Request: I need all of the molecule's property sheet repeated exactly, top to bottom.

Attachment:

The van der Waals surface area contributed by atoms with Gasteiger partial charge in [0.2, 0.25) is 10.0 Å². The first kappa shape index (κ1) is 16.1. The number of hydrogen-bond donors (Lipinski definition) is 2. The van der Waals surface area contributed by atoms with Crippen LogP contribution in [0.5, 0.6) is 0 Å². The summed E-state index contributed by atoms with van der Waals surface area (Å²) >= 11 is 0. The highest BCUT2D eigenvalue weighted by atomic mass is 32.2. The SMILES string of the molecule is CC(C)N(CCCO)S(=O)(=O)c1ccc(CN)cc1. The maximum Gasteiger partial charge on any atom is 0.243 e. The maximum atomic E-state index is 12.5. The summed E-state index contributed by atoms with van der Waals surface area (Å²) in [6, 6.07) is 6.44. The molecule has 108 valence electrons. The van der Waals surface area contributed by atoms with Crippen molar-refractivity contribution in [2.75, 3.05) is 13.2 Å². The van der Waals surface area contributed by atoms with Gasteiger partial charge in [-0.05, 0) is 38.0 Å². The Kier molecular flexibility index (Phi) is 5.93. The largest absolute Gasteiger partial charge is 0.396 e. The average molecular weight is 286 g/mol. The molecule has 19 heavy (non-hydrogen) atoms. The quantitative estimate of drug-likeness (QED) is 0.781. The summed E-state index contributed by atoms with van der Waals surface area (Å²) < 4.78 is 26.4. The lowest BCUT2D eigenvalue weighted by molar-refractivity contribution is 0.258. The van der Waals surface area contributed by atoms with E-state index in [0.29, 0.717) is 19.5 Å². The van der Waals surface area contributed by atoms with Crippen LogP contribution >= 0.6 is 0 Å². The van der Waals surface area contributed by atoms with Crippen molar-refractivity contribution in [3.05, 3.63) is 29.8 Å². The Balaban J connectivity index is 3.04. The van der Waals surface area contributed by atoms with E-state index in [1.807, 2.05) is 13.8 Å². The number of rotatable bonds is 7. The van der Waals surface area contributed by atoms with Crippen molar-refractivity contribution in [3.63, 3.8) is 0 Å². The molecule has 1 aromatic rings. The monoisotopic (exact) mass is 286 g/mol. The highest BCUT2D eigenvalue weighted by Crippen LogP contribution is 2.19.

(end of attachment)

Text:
The van der Waals surface area contributed by atoms with Gasteiger partial charge in [0.2, 0.25) is 10.0 Å². The first kappa shape index (κ1) is 16.1. The number of hydrogen-bond donors (Lipinski definition) is 2. The van der Waals surface area contributed by atoms with Crippen LogP contribution in [0.5, 0.6) is 0 Å². The summed E-state index contributed by atoms with van der Waals surface area (Å²) >= 11 is 0. The highest BCUT2D eigenvalue weighted by atomic mass is 32.2. The SMILES string of the molecule is CC(C)N(CCCO)S(=O)(=O)c1ccc(CN)cc1. The maximum Gasteiger partial charge on any atom is 0.243 e. The maximum atomic E-state index is 12.5. The summed E-state index contributed by atoms with van der Waals surface area (Å²) in [6, 6.07) is 6.44. The molecule has 108 valence electrons. The van der Waals surface area contributed by atoms with Crippen molar-refractivity contribution in [2.75, 3.05) is 13.2 Å². The van der Waals surface area contributed by atoms with Gasteiger partial charge in [-0.05, 0) is 38.0 Å². The Kier molecular flexibility index (Phi) is 5.93. The largest absolute Gasteiger partial charge is 0.396 e. The average molecular weight is 286 g/mol. The molecule has 19 heavy (non-hydrogen) atoms. The quantitative estimate of drug-likeness (QED) is 0.781. The summed E-state index contributed by atoms with van der Waals surface area (Å²) < 4.78 is 26.4. The lowest BCUT2D eigenvalue weighted by molar-refractivity contribution is 0.258. The van der Waals surface area contributed by atoms with E-state index in [0.29, 0.717) is 19.5 Å². The van der Waals surface area contributed by atoms with Crippen LogP contribution >= 0.6 is 0 Å². The van der Waals surface area contributed by atoms with Crippen molar-refractivity contribution in [3.05, 3.63) is 29.8 Å². The Balaban J connectivity index is 3.04. The van der Waals surface area contributed by atoms with E-state index in [1.807, 2.05) is 13.8 Å². The number of rotatable bonds is 7. The van der Waals surface area contributed by atoms with Crippen molar-refractivity contribution in [3.63, 3.8) is 0 Å². The molecule has 1 aromatic rings. The monoisotopic (exact) mass is 286 g/mol. The highest BCUT2D eigenvalue weighted by Crippen LogP contribution is 2.19.